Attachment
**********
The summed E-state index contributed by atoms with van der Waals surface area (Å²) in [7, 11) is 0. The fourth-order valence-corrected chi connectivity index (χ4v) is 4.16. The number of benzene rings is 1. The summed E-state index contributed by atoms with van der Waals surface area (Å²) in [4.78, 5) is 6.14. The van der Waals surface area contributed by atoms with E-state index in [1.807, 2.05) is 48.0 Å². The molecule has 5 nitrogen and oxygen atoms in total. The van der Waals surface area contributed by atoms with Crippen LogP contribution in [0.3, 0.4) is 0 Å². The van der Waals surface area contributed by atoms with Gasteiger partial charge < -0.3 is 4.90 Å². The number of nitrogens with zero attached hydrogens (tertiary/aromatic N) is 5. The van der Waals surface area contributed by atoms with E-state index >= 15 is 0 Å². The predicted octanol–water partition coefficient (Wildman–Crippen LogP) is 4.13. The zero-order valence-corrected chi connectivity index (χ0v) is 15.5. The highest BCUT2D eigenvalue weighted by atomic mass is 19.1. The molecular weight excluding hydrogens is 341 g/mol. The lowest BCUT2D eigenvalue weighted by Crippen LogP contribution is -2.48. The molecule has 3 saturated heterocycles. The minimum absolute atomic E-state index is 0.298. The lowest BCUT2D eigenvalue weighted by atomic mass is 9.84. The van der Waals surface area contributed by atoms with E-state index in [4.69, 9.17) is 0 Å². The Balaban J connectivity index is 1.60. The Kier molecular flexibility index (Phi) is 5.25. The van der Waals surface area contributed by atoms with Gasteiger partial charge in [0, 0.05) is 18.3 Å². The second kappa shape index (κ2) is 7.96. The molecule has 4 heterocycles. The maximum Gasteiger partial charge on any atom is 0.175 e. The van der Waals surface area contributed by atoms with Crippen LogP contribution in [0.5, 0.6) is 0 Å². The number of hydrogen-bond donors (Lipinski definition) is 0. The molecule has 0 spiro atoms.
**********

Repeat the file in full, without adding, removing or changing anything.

The summed E-state index contributed by atoms with van der Waals surface area (Å²) in [7, 11) is 0. The fourth-order valence-corrected chi connectivity index (χ4v) is 4.16. The number of benzene rings is 1. The summed E-state index contributed by atoms with van der Waals surface area (Å²) in [4.78, 5) is 6.14. The van der Waals surface area contributed by atoms with E-state index in [1.807, 2.05) is 48.0 Å². The molecule has 5 nitrogen and oxygen atoms in total. The van der Waals surface area contributed by atoms with Crippen LogP contribution in [0.3, 0.4) is 0 Å². The van der Waals surface area contributed by atoms with Gasteiger partial charge < -0.3 is 4.90 Å². The number of nitrogens with zero attached hydrogens (tertiary/aromatic N) is 5. The van der Waals surface area contributed by atoms with E-state index >= 15 is 0 Å². The predicted octanol–water partition coefficient (Wildman–Crippen LogP) is 4.13. The zero-order valence-corrected chi connectivity index (χ0v) is 15.5. The highest BCUT2D eigenvalue weighted by atomic mass is 19.1. The molecular weight excluding hydrogens is 341 g/mol. The lowest BCUT2D eigenvalue weighted by Crippen LogP contribution is -2.48. The molecule has 3 saturated heterocycles. The minimum absolute atomic E-state index is 0.298. The lowest BCUT2D eigenvalue weighted by atomic mass is 9.84. The van der Waals surface area contributed by atoms with E-state index in [4.69, 9.17) is 0 Å². The Balaban J connectivity index is 1.60. The Kier molecular flexibility index (Phi) is 5.25. The van der Waals surface area contributed by atoms with Gasteiger partial charge in [0, 0.05) is 18.3 Å². The second kappa shape index (κ2) is 7.96. The molecule has 4 heterocycles. The maximum Gasteiger partial charge on any atom is 0.175 e. The van der Waals surface area contributed by atoms with Crippen LogP contribution in [0.5, 0.6) is 0 Å². The number of hydrogen-bond donors (Lipinski definition) is 0. The molecule has 0 spiro atoms.